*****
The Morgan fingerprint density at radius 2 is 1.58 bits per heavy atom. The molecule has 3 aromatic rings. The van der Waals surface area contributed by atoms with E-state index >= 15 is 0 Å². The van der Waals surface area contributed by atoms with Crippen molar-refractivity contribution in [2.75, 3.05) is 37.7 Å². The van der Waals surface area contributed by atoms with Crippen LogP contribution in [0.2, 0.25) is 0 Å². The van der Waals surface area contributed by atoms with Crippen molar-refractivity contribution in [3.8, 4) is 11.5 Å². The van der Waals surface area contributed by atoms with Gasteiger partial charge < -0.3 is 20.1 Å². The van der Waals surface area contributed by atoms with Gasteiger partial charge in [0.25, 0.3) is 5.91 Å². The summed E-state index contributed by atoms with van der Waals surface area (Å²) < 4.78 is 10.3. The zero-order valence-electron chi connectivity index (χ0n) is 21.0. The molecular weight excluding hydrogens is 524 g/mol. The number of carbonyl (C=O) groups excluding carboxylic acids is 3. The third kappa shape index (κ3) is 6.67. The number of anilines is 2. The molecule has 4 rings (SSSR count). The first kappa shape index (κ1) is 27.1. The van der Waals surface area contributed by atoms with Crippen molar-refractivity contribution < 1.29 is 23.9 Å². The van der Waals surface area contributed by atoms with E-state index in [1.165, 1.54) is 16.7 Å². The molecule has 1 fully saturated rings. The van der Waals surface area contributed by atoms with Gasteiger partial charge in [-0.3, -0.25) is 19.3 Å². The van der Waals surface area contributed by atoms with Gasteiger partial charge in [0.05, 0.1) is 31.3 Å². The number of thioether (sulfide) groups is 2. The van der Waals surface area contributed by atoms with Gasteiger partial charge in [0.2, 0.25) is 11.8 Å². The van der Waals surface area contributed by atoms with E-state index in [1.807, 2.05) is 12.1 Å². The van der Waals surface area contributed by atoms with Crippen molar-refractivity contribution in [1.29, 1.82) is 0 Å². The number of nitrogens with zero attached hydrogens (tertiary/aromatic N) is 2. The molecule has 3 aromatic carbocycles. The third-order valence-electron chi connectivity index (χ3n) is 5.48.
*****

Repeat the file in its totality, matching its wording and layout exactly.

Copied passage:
The Morgan fingerprint density at radius 2 is 1.58 bits per heavy atom. The molecule has 3 aromatic rings. The van der Waals surface area contributed by atoms with E-state index >= 15 is 0 Å². The van der Waals surface area contributed by atoms with Crippen molar-refractivity contribution in [2.75, 3.05) is 37.7 Å². The van der Waals surface area contributed by atoms with Crippen LogP contribution in [0.2, 0.25) is 0 Å². The van der Waals surface area contributed by atoms with Crippen molar-refractivity contribution in [3.8, 4) is 11.5 Å². The van der Waals surface area contributed by atoms with Gasteiger partial charge < -0.3 is 20.1 Å². The van der Waals surface area contributed by atoms with Gasteiger partial charge in [0.25, 0.3) is 5.91 Å². The summed E-state index contributed by atoms with van der Waals surface area (Å²) < 4.78 is 10.3. The zero-order valence-electron chi connectivity index (χ0n) is 21.0. The molecular weight excluding hydrogens is 524 g/mol. The number of carbonyl (C=O) groups excluding carboxylic acids is 3. The third kappa shape index (κ3) is 6.67. The number of anilines is 2. The molecule has 4 rings (SSSR count). The first kappa shape index (κ1) is 27.1. The van der Waals surface area contributed by atoms with Crippen molar-refractivity contribution < 1.29 is 23.9 Å². The van der Waals surface area contributed by atoms with E-state index in [1.165, 1.54) is 16.7 Å². The molecule has 1 fully saturated rings. The van der Waals surface area contributed by atoms with Gasteiger partial charge in [-0.3, -0.25) is 19.3 Å². The van der Waals surface area contributed by atoms with Gasteiger partial charge in [0.05, 0.1) is 31.3 Å². The number of thioether (sulfide) groups is 2. The van der Waals surface area contributed by atoms with Gasteiger partial charge in [0.2, 0.25) is 11.8 Å². The van der Waals surface area contributed by atoms with E-state index in [1.807, 2.05) is 12.1 Å². The van der Waals surface area contributed by atoms with Crippen molar-refractivity contribution in [1.29, 1.82) is 0 Å². The number of nitrogens with zero attached hydrogens (tertiary/aromatic N) is 2. The molecule has 3 aromatic carbocycles. The third-order valence-electron chi connectivity index (χ3n) is 5.48.